Monday, December 16, 2013
"Victorious Occultism": Unconscionable Treatment of Infants in Russia, and Matching Attitudes in the U.S.
Over the last few weeks I have been sent a lot of news by Yulia Massino and Nina Sokolova, two Russian women who are very concerned about potentially harmful “New Age” practices related to childbirth and child-rearing. Much as I sympathize with these problems in Russia, I’m equally disturbed about the fact that the United States is also home to related belief systems and practices. The less centralized government of the U.S. may make it even more difficult than it is in Russia to regulate treatment of pregnant women and infants in ways that will prevent harm, and American views of tolerance for religious-based practices may have a similar effect.
For those of us with little or no Russian, being at the mercy of Google Translate can make news from Russia quite confusing. For example, the name of a Russian birthing center is translated as “erysipelas” (an unpleasant skin disease), which has nothing to do with any of the problems to be dealt with. However, with repeated readings some information does filter through.
First, let’s have a look at the practice of “water births”, as espoused by a number of earlier mystical thinkers like Mme. Blavatsky, but practiced in the 1980s by one I.B. Charkovsky (see https://translate.google.ru/translate?sl=ru&tl=en&js=n&prev_t&hl=ru&ie=UTF-8&u=http%3A%2F%2Flena-malaa.livejournal.com%2F45160.html&act=url. As all observers of the “New Age” know, this technique involves having the laboring mother more or less immersed in water, so the baby emerges into a water environment. As humans are lung-breathers, this situation would be fatal if the baby were kept underwater too long, but in fact, because there is no air in the uterus, at birth the infant has its lungs and respiratory passages filled with amniotic fluid and mucus. Although much if this fluid has been squeezed out by pressure during a vaginal delivery, babies usually need some help in draining and suctioning the liquid that impedes breathing of air. Born into water or air, the baby has the same possibility of needing assistance to start breathing air. (Anecdotally, I’ve come across some accounts of infants being slow to start breathing on their own if born into warm water, but I know of no systematic study of this issue.)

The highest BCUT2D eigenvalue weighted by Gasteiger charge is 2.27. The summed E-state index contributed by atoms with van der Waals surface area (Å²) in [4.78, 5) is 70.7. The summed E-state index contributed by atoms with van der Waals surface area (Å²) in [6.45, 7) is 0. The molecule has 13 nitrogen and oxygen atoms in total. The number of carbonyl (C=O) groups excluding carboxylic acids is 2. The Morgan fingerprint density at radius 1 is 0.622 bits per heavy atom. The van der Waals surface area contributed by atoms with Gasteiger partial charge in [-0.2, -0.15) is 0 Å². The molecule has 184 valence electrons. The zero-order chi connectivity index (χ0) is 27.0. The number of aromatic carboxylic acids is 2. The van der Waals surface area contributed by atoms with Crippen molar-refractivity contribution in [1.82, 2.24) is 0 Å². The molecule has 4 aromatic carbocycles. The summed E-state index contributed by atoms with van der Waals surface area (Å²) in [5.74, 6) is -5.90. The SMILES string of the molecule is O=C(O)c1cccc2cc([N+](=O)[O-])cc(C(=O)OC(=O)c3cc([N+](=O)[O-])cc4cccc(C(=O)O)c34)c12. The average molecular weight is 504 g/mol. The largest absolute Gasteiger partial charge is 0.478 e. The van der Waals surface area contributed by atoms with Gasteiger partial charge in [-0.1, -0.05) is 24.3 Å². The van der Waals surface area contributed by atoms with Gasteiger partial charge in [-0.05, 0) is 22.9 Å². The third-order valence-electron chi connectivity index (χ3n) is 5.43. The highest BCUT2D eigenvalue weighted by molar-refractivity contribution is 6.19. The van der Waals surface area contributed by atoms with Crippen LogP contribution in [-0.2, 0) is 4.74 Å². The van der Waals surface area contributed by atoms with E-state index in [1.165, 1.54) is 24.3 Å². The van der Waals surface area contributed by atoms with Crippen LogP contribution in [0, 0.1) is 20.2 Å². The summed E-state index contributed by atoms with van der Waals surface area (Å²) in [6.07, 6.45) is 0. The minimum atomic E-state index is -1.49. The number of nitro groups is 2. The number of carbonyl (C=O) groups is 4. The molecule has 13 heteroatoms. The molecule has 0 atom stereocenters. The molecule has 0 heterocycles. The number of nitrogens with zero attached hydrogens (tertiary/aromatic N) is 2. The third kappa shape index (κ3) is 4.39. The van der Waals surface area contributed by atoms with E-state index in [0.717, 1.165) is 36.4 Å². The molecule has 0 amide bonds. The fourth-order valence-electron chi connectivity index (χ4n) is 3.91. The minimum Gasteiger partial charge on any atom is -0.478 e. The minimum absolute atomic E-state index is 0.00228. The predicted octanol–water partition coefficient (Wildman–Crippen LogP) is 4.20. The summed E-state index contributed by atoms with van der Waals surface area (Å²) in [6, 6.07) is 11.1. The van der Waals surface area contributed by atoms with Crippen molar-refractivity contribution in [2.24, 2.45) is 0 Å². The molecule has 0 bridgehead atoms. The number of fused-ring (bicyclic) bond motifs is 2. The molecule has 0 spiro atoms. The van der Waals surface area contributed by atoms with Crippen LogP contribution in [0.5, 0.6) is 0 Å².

What was Charkovsky’s reasoning about water births? The claims for both spiritual and physical benefits were numerous and can be seen at the link given above. (One interesting one is the idea that women giving birth in water experience orgasms at the time; I will leave this ludicrous suggestion to the imagination of women who have had babies.) Having persuaded himself and others that water births were beneficial, Charkovsky carried his reasoning further, to claim that sick infants and children could be cured by repeated immersion in icy water, and that this would prevent or cure mental retardation. The immersion is repeated rapidly with scarcely the opportunity for a breath between dips, thus closely resembling the torture practice of “waterboarding”.